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Trending: Call for Papers Volume 3 | Issue 2: International Journal of Advanced Legal Research [ISSN: 2582-7340]

Excessive Criminalization as a failed response

There is barely any community on the planet that does not struggle with the issue of criminality. For a long time, people have accepted criminal behavior as a natural occurrence. Even if all of the members of a community possessed ideal characteristics, there would still be instances of people breaking the rules that govern that society. In terms of facts, criminal activity is a persistent phenomena that adapts to the shifting social landscape. Conflicts, which finally lead to the occurrence of criminal activity, are stoked by the fact that various social groupings in a society have disparate interests, which are frequently incompatible with one another. The purpose of the system of criminal justice is to safeguard society from criminals by enforcing the penal laws that are currently in place against those who commit crimes.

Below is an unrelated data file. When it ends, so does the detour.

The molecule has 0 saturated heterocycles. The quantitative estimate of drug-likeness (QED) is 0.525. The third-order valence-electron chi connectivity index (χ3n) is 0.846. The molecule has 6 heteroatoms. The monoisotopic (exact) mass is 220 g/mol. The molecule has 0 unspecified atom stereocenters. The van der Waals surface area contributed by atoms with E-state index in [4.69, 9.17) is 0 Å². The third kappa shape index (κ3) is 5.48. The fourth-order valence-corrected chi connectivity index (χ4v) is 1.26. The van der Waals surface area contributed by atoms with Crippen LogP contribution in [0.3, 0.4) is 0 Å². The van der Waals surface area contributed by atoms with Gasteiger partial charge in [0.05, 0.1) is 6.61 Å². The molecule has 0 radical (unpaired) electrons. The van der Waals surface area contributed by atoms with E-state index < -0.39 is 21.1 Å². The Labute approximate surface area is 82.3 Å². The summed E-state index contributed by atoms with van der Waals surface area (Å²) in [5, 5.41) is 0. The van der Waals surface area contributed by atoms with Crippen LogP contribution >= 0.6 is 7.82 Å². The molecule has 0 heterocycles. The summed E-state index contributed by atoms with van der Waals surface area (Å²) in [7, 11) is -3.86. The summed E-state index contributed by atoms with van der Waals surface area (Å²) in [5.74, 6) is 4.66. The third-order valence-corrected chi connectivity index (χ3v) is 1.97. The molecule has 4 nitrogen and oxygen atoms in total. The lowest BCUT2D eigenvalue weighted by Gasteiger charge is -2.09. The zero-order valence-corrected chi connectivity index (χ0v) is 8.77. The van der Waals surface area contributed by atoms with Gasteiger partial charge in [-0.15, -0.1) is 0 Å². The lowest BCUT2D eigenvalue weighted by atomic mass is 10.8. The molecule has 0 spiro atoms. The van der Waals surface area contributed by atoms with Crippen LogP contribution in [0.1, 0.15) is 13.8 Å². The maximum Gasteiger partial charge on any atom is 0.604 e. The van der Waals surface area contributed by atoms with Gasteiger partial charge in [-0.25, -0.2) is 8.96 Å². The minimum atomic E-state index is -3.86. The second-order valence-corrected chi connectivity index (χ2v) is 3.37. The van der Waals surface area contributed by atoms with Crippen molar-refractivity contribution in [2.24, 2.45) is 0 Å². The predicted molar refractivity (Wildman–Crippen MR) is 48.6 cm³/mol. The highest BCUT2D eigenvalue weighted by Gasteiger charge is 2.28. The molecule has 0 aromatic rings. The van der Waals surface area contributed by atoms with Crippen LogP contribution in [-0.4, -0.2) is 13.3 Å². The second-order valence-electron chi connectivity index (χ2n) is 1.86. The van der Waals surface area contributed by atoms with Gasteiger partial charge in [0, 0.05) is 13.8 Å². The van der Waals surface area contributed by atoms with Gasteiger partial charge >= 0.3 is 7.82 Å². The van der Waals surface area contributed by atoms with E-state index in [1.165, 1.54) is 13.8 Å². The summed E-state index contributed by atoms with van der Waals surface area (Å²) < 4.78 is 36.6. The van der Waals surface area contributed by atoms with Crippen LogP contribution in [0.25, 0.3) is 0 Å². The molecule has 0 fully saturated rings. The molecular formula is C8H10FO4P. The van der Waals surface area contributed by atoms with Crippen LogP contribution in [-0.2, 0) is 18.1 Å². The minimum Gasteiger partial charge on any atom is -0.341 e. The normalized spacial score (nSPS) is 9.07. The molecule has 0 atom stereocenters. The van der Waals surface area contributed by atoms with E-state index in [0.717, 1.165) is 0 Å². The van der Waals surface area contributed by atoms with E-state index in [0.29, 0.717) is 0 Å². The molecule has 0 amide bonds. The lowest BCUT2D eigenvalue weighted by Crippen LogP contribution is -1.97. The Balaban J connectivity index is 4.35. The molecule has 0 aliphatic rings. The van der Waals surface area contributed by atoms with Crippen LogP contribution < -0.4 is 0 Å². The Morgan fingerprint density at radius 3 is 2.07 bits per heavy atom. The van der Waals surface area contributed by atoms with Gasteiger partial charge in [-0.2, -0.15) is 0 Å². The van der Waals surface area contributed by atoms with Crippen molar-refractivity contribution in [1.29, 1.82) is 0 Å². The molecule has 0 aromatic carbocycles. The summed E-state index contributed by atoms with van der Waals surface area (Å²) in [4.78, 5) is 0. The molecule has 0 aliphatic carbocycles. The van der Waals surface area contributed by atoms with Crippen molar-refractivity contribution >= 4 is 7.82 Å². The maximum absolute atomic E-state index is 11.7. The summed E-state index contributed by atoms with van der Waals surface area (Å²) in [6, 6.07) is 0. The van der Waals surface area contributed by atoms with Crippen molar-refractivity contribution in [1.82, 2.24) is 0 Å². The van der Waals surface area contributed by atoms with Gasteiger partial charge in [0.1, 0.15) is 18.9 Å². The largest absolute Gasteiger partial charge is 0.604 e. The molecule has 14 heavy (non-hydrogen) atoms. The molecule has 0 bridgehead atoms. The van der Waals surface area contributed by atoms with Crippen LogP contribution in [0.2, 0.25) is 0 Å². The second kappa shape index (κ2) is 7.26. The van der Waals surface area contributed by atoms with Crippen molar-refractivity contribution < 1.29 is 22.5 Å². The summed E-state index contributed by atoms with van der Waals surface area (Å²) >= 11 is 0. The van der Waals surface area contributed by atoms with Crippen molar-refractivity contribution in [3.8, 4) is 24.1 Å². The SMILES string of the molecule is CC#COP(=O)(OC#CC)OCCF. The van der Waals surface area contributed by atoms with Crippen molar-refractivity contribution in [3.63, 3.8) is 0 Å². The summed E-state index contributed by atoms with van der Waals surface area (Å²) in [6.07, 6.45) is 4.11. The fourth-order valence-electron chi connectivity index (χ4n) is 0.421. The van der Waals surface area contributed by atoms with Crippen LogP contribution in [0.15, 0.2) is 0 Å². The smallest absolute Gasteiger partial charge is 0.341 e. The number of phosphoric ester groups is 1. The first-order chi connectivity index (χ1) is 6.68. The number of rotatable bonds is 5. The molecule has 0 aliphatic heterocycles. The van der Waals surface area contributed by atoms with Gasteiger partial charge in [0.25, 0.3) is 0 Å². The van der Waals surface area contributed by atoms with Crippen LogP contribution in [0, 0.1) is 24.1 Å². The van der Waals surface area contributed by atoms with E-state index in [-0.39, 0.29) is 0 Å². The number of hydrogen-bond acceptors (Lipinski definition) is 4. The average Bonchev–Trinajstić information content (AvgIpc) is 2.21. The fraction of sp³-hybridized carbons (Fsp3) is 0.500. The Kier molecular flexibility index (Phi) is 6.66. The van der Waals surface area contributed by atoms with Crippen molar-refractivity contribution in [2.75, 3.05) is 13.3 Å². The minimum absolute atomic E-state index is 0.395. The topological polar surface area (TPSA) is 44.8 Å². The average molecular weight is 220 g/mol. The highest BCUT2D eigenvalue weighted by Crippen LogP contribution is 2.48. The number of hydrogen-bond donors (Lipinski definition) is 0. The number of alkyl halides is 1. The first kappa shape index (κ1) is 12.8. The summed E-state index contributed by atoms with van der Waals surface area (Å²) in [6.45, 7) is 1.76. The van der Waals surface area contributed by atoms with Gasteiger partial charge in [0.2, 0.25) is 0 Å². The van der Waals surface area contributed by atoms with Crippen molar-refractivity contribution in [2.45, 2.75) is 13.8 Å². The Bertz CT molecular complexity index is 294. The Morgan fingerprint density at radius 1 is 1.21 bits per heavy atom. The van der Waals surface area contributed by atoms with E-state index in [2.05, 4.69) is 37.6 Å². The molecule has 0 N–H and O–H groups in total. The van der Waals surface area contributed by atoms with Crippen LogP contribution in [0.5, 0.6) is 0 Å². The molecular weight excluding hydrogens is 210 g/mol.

Therefore, punishment has been considered a method for reducing the incidence of criminal behaviour, either by discouraging the potential offenders, by incapacitating the offenders and preventing them from repeating the offence, or by rehabilitating the offenders into law-abiding citizens. All of these are possible outcomes of the application of punishment. Criminalization refers to the practice of applying punishment strategies to actions that are considered anti-social. The issue of overcriminalization is currently one of the most significant difficulties that are faced by the criminal justice systems across the world.

 

 

Decriminalization: